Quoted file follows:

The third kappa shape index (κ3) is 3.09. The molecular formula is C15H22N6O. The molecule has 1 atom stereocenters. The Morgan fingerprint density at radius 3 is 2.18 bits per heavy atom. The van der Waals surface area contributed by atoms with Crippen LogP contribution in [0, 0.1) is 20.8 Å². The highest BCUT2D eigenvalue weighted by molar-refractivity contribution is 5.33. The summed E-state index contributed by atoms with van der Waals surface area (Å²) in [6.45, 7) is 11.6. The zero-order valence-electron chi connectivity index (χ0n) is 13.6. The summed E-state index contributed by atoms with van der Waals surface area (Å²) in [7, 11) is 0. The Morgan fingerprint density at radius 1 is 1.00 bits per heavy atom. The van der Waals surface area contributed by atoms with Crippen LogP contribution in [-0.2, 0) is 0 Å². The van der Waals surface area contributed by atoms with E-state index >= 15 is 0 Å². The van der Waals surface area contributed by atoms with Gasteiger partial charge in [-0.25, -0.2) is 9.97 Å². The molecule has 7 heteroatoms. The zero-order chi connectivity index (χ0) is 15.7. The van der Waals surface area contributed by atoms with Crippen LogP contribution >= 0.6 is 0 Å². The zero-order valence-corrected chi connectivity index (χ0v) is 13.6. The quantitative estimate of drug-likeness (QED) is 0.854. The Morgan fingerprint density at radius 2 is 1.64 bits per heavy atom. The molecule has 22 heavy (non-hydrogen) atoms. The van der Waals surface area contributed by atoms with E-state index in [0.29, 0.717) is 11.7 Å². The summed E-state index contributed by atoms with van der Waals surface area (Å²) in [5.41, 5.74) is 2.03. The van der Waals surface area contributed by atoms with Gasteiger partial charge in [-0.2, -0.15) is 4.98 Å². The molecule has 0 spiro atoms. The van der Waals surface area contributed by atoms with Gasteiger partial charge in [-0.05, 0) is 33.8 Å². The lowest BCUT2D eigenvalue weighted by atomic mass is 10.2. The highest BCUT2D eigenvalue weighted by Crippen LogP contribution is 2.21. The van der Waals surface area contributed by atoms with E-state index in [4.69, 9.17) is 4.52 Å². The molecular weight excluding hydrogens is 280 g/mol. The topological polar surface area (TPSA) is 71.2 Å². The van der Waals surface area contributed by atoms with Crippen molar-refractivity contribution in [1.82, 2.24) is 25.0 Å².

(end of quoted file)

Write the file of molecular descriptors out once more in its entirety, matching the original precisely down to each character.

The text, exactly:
The third kappa shape index (κ3) is 3.09. The molecular formula is C15H22N6O. The molecule has 1 atom stereocenters. The Morgan fingerprint density at radius 3 is 2.18 bits per heavy atom. The van der Waals surface area contributed by atoms with Crippen LogP contribution in [0, 0.1) is 20.8 Å². The highest BCUT2D eigenvalue weighted by molar-refractivity contribution is 5.33. The summed E-state index contributed by atoms with van der Waals surface area (Å²) in [6.45, 7) is 11.6. The zero-order valence-electron chi connectivity index (χ0n) is 13.6. The summed E-state index contributed by atoms with van der Waals surface area (Å²) in [7, 11) is 0. The Morgan fingerprint density at radius 1 is 1.00 bits per heavy atom. The van der Waals surface area contributed by atoms with Crippen LogP contribution in [-0.2, 0) is 0 Å². The van der Waals surface area contributed by atoms with E-state index >= 15 is 0 Å². The van der Waals surface area contributed by atoms with Gasteiger partial charge in [-0.25, -0.2) is 9.97 Å². The molecule has 7 heteroatoms. The zero-order chi connectivity index (χ0) is 15.7. The van der Waals surface area contributed by atoms with Crippen LogP contribution >= 0.6 is 0 Å². The zero-order valence-corrected chi connectivity index (χ0v) is 13.6. The quantitative estimate of drug-likeness (QED) is 0.854. The Morgan fingerprint density at radius 2 is 1.64 bits per heavy atom. The molecule has 22 heavy (non-hydrogen) atoms. The van der Waals surface area contributed by atoms with E-state index in [0.29, 0.717) is 11.7 Å². The summed E-state index contributed by atoms with van der Waals surface area (Å²) in [5.41, 5.74) is 2.03. The van der Waals surface area contributed by atoms with Gasteiger partial charge in [-0.2, -0.15) is 4.98 Å². The molecule has 0 spiro atoms. The van der Waals surface area contributed by atoms with Gasteiger partial charge in [-0.05, 0) is 33.8 Å². The lowest BCUT2D eigenvalue weighted by atomic mass is 10.2. The highest BCUT2D eigenvalue weighted by Crippen LogP contribution is 2.21. The van der Waals surface area contributed by atoms with E-state index in [4.69, 9.17) is 4.52 Å². The molecular weight excluding hydrogens is 280 g/mol. The topological polar surface area (TPSA) is 71.2 Å². The van der Waals surface area contributed by atoms with Crippen molar-refractivity contribution in [1.82, 2.24) is 25.0 Å².